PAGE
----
After I clean myself up, I head over to the park bench and wait for the game to end. It was a quick finish, and my team won. I walk back on court after the game is done so my niggas don’t shoot around for the next hour, or run another game. I was ready to leave after this guy pissed me off so badly. My friends accommodated because they really don’t like the static.
On the way back to the block, I see the ball player walk out the park on his phone. He was looking in my direction, but he didn’t look threatening so I thought nothing of it. Son approaches me about the situation:
“I, you know that nigga?”
“Not at all, boy. He just ran his mouth crazy and I had to check that. Can’t have niggas assuming it’s sweet out here.”
“Bro, you right. Niggas be wild out here, son!”
“Yeah, and sometimes you gotta tame a nigga real quick, feel me?”
“Word, bro. Word.”
Hours pass and me and my boys are hanging out on the block. I went back to my apartment to get out of those sweaty clothes, take a shower, and put on a white t shirt and some jeans. We left the park around 8PM, so it’s around 10:00 now. Dawg ran to the corner store to pick up some Arizonas for everyone, and he came back shaken up.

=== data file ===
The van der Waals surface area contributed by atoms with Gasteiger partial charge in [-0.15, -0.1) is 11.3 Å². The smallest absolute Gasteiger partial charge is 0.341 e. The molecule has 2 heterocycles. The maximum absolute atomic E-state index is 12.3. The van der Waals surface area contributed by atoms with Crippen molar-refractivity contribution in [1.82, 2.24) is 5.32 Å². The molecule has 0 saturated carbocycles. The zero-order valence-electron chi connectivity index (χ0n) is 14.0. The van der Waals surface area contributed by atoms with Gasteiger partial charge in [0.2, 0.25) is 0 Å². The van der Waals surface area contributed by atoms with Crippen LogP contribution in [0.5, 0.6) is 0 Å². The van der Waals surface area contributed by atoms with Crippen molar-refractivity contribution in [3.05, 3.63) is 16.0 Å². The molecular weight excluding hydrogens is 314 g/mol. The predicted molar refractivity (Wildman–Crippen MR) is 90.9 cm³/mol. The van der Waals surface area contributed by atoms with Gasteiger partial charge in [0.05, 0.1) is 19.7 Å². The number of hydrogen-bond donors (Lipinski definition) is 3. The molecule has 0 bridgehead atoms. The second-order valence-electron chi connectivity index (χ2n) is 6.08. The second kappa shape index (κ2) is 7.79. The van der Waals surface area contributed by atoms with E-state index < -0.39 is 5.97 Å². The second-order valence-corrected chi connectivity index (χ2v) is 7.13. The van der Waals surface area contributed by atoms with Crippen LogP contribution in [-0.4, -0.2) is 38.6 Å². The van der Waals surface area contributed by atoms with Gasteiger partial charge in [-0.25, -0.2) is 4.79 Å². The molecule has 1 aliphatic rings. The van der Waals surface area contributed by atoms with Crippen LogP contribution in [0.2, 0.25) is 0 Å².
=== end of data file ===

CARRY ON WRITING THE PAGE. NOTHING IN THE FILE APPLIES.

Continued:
“Yo bro, those niggas in the park were looking for you, Ivy!”
“Looking for me? Nah, I’m not widdit,” I replied.
I go into my bag and grab my gun and put it on my waist, under the t shirt. I see the same ball player from the park walking down the block with three of his homies. Two I recognized from the park game, but the other one wasn’t familiar. He was a tall, slim, dark-skinned cat with an awkward gait and jeans too tight for him to be from my hood. His presence alone made me feel like everything was sweet. The four guys approach the brownstone steps where we were hanging out.
“Ayo! You the nigga from the park earlier, right?” the ballplayer asked.
“Bitch, I might be,” I replied with my best Gucci Mane impersonation.
“Oh, so now you got jokes? Well I told you I was gonna get you taken care of, my nigga!”
“Look, you a ball player. Niggas know you got scholarships nshit lined up. Stick to ball and get the fuck outta here before you do something stupid.”
“Yo bro, he right. This ain’t something you of all people wanna do, dawg,” said one of his teammates from earlier in the day. He turned to his friend, nodded, and turned back to me.
“Nigga you dumb lucky right now. Niggas were gonna drop yo ass for real for real,” he said.
“Yeah yeah, ball player. Get up outta here,” I replied.